The issue of diversification and niche markets was a recurring theme in the morning discussion.
Arguing that “no crop has only one use,” Professor Al Binger suggested that instead of following the usual advice to switch to another crop, it would be better to switch to other uses of an existing crop.
Taking the example of sugar, he argues there are two good reasons to leave the farmers growing a crop they know well and is suited to the environment and changing the uses made of that crop.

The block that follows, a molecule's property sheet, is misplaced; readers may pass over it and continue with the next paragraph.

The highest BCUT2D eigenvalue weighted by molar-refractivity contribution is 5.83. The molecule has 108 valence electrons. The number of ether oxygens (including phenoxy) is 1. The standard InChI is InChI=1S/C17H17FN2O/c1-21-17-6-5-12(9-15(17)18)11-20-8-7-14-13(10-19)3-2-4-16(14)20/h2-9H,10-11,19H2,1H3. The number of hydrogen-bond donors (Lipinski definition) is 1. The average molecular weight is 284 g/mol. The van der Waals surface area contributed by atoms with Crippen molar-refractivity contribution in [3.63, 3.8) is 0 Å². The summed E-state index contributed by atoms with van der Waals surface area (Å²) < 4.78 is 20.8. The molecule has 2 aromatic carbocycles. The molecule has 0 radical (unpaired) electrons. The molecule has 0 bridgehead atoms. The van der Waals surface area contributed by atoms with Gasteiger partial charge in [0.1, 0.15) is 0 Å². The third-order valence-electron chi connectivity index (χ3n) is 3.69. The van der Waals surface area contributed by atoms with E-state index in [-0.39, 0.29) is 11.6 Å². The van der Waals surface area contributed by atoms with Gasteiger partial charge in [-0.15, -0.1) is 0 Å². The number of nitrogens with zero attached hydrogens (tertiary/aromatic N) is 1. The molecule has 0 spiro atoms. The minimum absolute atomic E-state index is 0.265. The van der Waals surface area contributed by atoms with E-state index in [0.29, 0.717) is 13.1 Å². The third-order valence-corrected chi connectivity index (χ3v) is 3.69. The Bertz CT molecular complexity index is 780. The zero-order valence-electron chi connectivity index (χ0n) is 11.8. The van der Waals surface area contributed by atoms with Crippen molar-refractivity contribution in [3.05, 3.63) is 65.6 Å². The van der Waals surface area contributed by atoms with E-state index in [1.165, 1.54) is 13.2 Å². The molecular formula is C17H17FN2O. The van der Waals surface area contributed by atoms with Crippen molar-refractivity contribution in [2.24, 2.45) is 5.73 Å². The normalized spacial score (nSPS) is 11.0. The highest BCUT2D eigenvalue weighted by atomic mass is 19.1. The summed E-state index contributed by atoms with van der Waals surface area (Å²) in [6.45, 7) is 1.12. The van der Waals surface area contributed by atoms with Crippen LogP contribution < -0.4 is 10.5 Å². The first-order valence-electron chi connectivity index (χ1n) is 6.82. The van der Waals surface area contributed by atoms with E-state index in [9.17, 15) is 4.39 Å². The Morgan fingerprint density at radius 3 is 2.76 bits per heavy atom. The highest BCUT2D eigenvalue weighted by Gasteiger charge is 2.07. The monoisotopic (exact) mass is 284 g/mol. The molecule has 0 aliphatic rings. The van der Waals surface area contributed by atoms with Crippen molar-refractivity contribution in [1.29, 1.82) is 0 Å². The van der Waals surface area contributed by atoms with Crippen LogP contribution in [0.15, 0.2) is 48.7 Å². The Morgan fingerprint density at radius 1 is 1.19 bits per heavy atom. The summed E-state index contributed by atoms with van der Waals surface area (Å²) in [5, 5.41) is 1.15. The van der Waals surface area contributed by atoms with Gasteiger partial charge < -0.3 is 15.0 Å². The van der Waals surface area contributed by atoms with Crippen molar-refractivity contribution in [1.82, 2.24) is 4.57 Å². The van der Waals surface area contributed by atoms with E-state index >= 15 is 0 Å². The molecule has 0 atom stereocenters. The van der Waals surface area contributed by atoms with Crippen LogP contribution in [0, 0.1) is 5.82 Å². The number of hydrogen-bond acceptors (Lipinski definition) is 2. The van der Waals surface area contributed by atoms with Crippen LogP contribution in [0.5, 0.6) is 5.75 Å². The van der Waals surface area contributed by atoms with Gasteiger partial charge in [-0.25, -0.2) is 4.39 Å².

The financial case: When grown for sweeteners, 10 tons of sugar cane is worth around 250 dollars, but if used for energy it can be worth 1200 dollars [in the Caribbean].
The environmental case: Growing sugar cane for its biomass instead of for its sucrose, it can be “just like an oil well” – but with all the advantages of a renewable energy source.
Listen to the interview:
Arnold Thomas of the OECS Embassy in Brussels reflects on Professor Binger’s presentation:
See more from the 4 July briefing